WOMEN'S POWERLIFTING

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Women Power Lifting

WOMEN'S POWERLIFTING

YOU’RE A GIRL, RIGHT? HERE´S WHAT YOU NEED TO KNOW TO GET STARTED IN POWERLIFTING ….


Many people, who are new to powerlifting, especially women and girls, may feel intimidated by a world with which they are not yet familiar. A world filled with well-muscled men wearing singlets. Chalk. And lots of grunting! But it’s not just the men who are high achievers at this particular sport: women are also making waves in the powerlifting world. Legal obligations to remove information or to block the use of information remain unchallenged. In this case, liability is only possible at the time of knowledge about a specific violation of the law. Illegal contents will be removed immediately at the time we get knowledge of them.

Powerlifting is much more than a workout in the gym, although the gym is the origin of the sport. Powerlifting is training for a specific and simple purpose: to improve the most you can lift in 3 disciplines. In a world obsessed with beauty, fitness, and body image, powerlifting is refreshingly inclusive. When it comes to competing, the range of lifters and their strength, age, and experience is wider than you may think.

Powerlifting is much more than a workout in the gym, although the gym is the origin of the sport. Powerlifting is training for a specific and simple purpose: to improve the most you can lift in 3 disciplines. In a world obsessed with beauty, fitness, and body image, powerlifting is refreshingly inclusive. When it comes to competing, the range of lifters and their strength, age, and experience is wider than you may think.

But can I do it? If you can squat to just below parallel, touch the bar to your chest when benching, and perform a deadlift off the floor then you can compete in powerlifting. The absolute minimum amount of weight a competitor needs to be strong enough to lift is an empty bar, plus the collars. This equals 55 pounds or 25 kilos. Then there are the plates used in competitions, which weigh 15 kilos each. The plates will bring the bar to a more ideal position - about nine inches off the floor - and the weight up to a total of 55 kilos, or 121 pounds.

Am I too old? Too young?

Competitions are organized by gender, weight, and age. Age groups are usually divided into Sub Juniors, aged 14 to 18, Juniors, aged from the year in which you turn 19, to 23, and Masters from the year in which you turn 40. Everyone can compete in Open competitions. And many young teenage lifters are competing. Equally, there are many older female lifters well into their 70´s and 80´s!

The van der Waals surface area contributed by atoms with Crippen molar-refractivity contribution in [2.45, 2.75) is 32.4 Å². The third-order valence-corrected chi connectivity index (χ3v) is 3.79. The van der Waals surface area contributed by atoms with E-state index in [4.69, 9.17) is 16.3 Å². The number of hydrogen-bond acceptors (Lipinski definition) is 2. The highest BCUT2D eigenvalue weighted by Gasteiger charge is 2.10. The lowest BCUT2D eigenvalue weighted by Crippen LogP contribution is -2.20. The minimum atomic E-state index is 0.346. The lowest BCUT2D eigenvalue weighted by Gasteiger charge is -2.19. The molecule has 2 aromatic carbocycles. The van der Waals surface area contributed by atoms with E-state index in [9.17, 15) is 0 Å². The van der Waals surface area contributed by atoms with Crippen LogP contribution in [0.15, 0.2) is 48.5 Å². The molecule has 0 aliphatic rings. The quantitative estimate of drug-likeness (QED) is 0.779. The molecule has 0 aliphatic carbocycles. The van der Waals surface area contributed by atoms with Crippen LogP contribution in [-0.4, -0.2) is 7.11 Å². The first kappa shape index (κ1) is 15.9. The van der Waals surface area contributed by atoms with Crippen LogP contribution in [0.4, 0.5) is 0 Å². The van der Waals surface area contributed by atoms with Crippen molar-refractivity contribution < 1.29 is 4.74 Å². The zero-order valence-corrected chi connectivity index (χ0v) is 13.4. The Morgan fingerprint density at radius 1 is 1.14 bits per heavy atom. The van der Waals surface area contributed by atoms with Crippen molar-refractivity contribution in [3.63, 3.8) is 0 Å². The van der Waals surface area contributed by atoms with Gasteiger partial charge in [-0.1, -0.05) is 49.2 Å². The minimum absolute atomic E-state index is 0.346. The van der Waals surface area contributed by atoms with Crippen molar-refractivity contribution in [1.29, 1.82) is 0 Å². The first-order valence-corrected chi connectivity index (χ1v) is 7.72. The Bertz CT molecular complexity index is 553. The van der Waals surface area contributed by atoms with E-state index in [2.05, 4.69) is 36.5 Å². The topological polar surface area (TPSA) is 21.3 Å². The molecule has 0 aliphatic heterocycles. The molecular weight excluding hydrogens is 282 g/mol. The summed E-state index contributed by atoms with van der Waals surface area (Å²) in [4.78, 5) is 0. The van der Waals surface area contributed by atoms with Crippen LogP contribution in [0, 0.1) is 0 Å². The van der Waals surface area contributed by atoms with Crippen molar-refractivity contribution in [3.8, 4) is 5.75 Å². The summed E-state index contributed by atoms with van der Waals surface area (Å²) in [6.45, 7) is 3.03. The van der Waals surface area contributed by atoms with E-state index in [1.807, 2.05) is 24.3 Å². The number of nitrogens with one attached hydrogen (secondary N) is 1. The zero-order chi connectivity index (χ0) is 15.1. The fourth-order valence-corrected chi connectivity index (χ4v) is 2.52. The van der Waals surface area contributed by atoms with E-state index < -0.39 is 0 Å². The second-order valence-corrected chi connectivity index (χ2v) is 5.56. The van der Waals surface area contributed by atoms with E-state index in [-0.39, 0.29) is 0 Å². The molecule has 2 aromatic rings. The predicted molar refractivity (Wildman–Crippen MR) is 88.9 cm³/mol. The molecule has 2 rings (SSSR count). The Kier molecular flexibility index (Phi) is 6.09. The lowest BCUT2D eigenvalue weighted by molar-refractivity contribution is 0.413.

If you are a Sub Junior, Junior, or a Master’s lifter, you can register for Open competitions as well, and compete in two age classes. This increases your chances of winning a medal and if you register for two classes the greatest amount of weight you lift in each lift will count towards both.

What about my size?

In powerlifting, strength and size are embraced, no matter how big or small you are. And you will see all shapes, sizes, and ages competing in powerlifting. You will never feel out of place. People who share similar body weights are grouped and weight classes range from up to 43 kgs for juniors and sub juniors to over 84 kgs in all classes.

You too can be a winner!

Placing in powerlifting isn’t just dependent on how strong you are, but how you perform against the competitors who showed up on that day. Placing is determined by age and weight classes. Anyone can win in the sport of powerlifting, but you can’t win if you don’t sign up and give it a go!

But do I need a lot of gear?

Powerlifting is divided into two categories, Classic and Equipped. Equipped powerlifting competitions include additional wearable equipment to help the lifter. But, if you´re starting in the sport, this is what you will need to compete in a Classic event. Wrist wraps and belts are optional.

* A non-supportive lifting suit

* A T-shirt to wear underneath 

* Long socks for the deadlift

* Flat shoes

* Lose fitting cotton underwear 

Powerlifting is divided into two categories, Classic and Equipped. Equipped powerlifting competitions include additional wearable equipment to help the lifter. But, if you´re starting in the sport, this is what you will need to compete in a Classic event. Wrist wraps and belts are optional.

How do I get started then?

Hopefully, by now, you´ll be wondering how you get started and your first step is to ask at your local gym for guidance and recommendations. And do look on our website or Facebook page for new information and articles.

If you´re already familiar with squatting, benching, and deadlifting, then working on your own, with a partner, or with a coach are your options. If you’re new, we recommend working with a trainer in person, either one-on-one or in a small group setting, to get personal attention you’ll need to get familiar with the mechanics of the lifts.

Next, find an event! If you’re not ready to take part yet, you can get familiar with competitions by watching from the audience first. Many of the PFI, IPF, and FW events are televised so you can watch from home on Facebook or YouTube. Watching what happens at an event, from how the lifters execute the lifts to how the judges work, will help you decide when you’re ready to compete.

So, are you ready to get going?

The powerlifting community is incredibly welcoming. While strength, age, and skill levels vary greatly, there’s still a sense of togetherness as everyone is united towards a common goal. So, what are you waiting for? Ask at your local gym now for more information on the best places to train, where competitions are taking place, and how you can start training to the competition level!